Patients and controls.
Consecutive patients at the outpatient Department of Rheumatology were selected for inclusion in this descriptive, cross-sectional study. All patients had RA based on American College of Rheumatology criteria (21). Ten laboratory technicians served as healthy controls. Patients had to be between the ages of 18 and 80 years. Exclusion criteria included use of anticoagulants and/or corticosteroids. Only those patients with either very active RA or inactive disease were included. Active RA was defined as erythrocyte sedimentation rate (ESR) ≥28 mm/hour and/or C-reactive protein (CRP) level ≥28 mg/liter, combined with ≥9 painful joints and ≥6 swollen joints. Criteria for inactive RA were ESR ≤27 mm/hour, CRP ≤27 mg/liter, and the absence of painful and swollen joints. For all RA patients, a disease activity score (DAS) comprising the ESR, the tender joint count (TJC; 28 joints), the swollen joint count (SJC; 28 joints), and the patient's assessment of global well-being (on a 100-mm visual analog scale [VAS]) was calculated using the following formula: (0.56 × [√TJC]) + (0.28 × [√SJC]) + (0.70 × ln-ESR) + (0.014 × VAS). This DAS 28-joint count has been shown to be valuable in RA patients with both early and late disease (22). A DAS >3.8 indicates active disease, and a DAS ≤2.4 indicates that RA is in remission. All patients gave informed consent, and the study was approved by the local ethics committee.
Laboratory methods. EDTA-anticoagulated blood was collected. Blood cells were removed by centrifugation at 1,550g for 20 minutes at room temperature. Aliquots of cell-free plasma (first snap frozen in liquid nitrogen) were stored at −70°C until the time of analysis.
Isolation of microparticles. Cell-free plasma (250 μl) was centrifuged at 17,570g for 30 minutes at 20°C, after which 225 μl of microparticle-free plasma was removed. Phosphate buffered saline (PBS; 225 μl), 154 mmoles/liter of NaCl, 1.4 mmoles/liter of phosphate, and 10.9 mmoles/liter of trisodium citrate (pH 7.4) was added to the microparticle pellet and the remaining plasma (25 μl). The microparticles were resuspended and centrifuged at 17,570g for 30 minutes at 20°C. Again, 225 μl of the microparticle-free supernatant was removed, and microparticles were resuspended in the remaining 25 μl. For flow cytometric analysis, the 25-μl microparticle suspension was diluted 4-fold with PBS/citrate, of which 5 μl per incubation was used.
Flow cytometric analysis. The samples were analyzed in a FACScan flow cytometer using CellQuest software (BD Biosciences, San Jose, CA). Forward scatter (FS) and side scatter (SS) were set at logarithmic gain. Earlier studies showed that upon addition of a calcium ionophore (A23187) to platelets, particles (PMP) are released that are smaller (lower FS) and less dense (lower SS) than platelets (23). These in vitro–generated microparticles can be easily stained with annexin V, and antibodies can be directed against proteins present on the platelet surface, such as glycoprotein (GP) IIIa (CD61). Annexin V is a protein that in the presence of calcium ions binds with high affinity and high specificity to negatively charged phospholipids. GPIIIa is part of the integrin GPIIb–IIIa complex and is the most abundant receptor on the platelet surface.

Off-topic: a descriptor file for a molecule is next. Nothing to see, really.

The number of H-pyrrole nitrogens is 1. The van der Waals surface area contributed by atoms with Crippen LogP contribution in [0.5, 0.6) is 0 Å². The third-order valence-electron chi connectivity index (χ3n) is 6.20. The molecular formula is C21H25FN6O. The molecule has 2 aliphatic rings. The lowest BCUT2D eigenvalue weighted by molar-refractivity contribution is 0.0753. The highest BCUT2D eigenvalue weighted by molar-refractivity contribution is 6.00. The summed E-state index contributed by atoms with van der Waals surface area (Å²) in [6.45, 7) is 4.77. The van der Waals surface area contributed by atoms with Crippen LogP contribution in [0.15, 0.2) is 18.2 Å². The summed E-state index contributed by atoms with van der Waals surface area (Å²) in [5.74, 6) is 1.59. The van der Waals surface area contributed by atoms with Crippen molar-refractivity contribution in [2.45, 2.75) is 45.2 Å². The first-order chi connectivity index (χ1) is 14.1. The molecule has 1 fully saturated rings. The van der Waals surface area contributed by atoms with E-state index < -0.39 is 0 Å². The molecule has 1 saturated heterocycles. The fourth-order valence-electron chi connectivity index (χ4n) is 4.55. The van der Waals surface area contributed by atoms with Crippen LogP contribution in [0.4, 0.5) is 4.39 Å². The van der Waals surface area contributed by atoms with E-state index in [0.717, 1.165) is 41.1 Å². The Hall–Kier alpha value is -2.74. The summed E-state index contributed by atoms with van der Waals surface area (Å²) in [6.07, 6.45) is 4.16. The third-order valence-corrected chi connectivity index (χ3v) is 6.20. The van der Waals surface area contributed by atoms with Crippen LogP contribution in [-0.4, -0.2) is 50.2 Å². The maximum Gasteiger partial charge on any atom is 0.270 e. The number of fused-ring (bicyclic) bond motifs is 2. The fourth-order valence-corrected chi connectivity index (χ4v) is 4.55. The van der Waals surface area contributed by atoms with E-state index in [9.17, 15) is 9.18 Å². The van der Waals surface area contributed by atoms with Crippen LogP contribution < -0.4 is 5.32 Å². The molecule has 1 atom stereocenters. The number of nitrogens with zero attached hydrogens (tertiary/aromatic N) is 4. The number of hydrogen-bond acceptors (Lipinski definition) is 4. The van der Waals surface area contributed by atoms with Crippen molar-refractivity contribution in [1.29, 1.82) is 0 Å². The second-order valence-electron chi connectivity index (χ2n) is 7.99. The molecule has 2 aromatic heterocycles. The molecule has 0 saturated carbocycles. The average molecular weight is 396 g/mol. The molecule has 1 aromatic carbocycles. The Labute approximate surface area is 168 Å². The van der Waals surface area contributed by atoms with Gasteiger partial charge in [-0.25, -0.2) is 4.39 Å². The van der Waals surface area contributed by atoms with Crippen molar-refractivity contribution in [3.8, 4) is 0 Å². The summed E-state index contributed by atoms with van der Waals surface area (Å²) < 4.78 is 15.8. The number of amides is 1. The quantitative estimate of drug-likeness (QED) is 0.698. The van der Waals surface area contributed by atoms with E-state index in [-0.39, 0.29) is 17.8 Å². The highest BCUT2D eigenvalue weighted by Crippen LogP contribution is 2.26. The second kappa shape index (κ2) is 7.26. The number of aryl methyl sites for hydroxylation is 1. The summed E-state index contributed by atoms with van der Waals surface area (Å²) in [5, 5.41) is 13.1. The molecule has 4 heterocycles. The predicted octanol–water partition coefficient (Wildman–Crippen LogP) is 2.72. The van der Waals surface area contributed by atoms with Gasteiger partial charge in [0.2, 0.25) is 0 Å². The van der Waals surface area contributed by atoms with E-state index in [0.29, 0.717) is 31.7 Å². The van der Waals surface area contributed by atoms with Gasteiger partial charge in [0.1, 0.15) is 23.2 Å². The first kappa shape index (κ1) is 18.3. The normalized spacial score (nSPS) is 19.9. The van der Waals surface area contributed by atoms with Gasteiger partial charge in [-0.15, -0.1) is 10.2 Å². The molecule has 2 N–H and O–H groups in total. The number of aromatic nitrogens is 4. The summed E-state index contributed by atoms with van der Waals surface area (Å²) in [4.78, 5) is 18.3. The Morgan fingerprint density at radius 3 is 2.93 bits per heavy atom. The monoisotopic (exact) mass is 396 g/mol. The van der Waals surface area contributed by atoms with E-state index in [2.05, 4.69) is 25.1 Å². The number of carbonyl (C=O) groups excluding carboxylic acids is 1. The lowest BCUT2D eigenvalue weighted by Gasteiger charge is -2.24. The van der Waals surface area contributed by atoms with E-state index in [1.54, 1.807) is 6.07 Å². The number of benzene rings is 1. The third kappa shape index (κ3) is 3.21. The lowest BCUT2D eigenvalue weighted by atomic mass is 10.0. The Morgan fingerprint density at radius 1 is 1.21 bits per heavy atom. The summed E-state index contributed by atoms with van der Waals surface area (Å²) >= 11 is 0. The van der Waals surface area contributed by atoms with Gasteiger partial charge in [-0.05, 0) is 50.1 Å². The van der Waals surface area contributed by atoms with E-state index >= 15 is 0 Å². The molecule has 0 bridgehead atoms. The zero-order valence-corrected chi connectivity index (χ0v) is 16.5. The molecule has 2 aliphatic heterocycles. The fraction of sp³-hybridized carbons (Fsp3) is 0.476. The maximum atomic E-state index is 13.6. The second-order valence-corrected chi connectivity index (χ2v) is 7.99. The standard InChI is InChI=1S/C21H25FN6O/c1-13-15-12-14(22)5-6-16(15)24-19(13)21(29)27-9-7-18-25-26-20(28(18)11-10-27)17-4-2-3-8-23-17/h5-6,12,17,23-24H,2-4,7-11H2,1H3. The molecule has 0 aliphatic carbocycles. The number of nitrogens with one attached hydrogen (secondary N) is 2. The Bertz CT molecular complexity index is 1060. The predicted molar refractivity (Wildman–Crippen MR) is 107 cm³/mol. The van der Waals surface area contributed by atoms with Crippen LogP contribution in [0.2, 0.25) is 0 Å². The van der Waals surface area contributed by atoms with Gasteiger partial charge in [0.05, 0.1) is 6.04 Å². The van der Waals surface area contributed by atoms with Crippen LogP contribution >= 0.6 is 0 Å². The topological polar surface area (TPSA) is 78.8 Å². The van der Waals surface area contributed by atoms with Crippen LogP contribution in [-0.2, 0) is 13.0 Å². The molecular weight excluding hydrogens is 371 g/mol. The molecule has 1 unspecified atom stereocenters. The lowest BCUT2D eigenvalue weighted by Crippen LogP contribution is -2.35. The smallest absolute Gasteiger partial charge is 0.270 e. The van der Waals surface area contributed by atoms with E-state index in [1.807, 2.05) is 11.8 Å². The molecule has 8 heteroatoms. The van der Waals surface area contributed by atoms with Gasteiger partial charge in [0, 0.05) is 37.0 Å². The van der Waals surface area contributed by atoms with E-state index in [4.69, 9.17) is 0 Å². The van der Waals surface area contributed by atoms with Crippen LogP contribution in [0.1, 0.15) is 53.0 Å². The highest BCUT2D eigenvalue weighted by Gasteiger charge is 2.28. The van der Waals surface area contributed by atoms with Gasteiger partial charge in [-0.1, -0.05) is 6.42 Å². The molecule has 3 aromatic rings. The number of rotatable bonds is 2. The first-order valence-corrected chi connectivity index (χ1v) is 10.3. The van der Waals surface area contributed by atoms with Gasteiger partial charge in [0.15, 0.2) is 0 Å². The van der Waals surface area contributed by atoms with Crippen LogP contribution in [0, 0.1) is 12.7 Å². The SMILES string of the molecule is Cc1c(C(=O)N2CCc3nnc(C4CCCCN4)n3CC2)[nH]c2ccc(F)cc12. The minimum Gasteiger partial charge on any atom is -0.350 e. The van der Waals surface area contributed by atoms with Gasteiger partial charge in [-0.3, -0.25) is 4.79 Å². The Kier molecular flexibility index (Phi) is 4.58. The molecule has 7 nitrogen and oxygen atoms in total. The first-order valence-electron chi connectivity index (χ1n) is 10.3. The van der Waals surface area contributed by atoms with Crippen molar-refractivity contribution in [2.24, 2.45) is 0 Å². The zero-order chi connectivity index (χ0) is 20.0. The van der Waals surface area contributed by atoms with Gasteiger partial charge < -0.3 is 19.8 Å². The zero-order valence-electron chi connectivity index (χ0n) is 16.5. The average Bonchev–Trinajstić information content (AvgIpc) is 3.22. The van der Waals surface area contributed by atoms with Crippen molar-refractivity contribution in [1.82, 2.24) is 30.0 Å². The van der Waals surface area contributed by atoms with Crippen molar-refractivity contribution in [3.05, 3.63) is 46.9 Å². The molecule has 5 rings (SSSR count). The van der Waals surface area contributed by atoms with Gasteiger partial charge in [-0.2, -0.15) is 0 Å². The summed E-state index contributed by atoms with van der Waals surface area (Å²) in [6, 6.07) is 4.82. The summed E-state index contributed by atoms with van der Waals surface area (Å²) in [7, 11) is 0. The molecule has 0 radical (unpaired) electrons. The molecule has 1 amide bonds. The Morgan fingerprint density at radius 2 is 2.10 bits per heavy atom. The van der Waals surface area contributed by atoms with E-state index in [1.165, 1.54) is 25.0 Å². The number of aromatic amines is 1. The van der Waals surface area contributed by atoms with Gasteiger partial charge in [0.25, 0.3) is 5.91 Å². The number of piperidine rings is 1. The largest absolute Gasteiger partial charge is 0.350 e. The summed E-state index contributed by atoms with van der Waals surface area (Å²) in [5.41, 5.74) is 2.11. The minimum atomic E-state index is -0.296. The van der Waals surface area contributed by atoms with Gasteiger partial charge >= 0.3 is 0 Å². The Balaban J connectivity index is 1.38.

To exclude events caused by noise, the microparticles were labeled with annexin V in the absence of calcium ions and an IgG1 control antibody to set the fluorescence thresholds (24, 25). Because >75% of the events generated in vitro bind both annexin V and CD61, we and other investigators assume that, by far, the majority of microparticles in vivo expose negatively charged phospholipids. For instance, Aupix et al used annexin V–coated enzyme-linked immunosorbent assay plates to capture cell-derived microparticles from plasma, which after washings were identified by cell-specific antibodies (26). The mixtures were incubated in the dark for 15 minutes at room temperature. Subsequently, 200 μl of PBS/calcium was added, and the suspensions were centrifuged at 17,570g for 30 minutes at 20°C. Finally, 200 μl of the microparticle-free supernatant was removed. The microparticles were resuspended with 300 μl of PBS/calcium buffer before flow cytometry. All samples were analyzed for 1 minute, during which time the flow cytometer analyzed ∼150 μl of the microparticle suspension. To estimate the number of microparticles per liter of plasma, the number of microparticles (N) found in the upper right quadrant of the flow cytometry analysis was used in the following formula: N/liter = N × (100/5) × (355/150) × (106/250).
Statistical analysis. Nonparametric tests (Mann-Whitney) were used to compare the values of PMPs in the various groups. Because data were not normally distributed, Spearman's test was applied to correlate the number of PMPs with disease activity. All data were expressed as the median (range).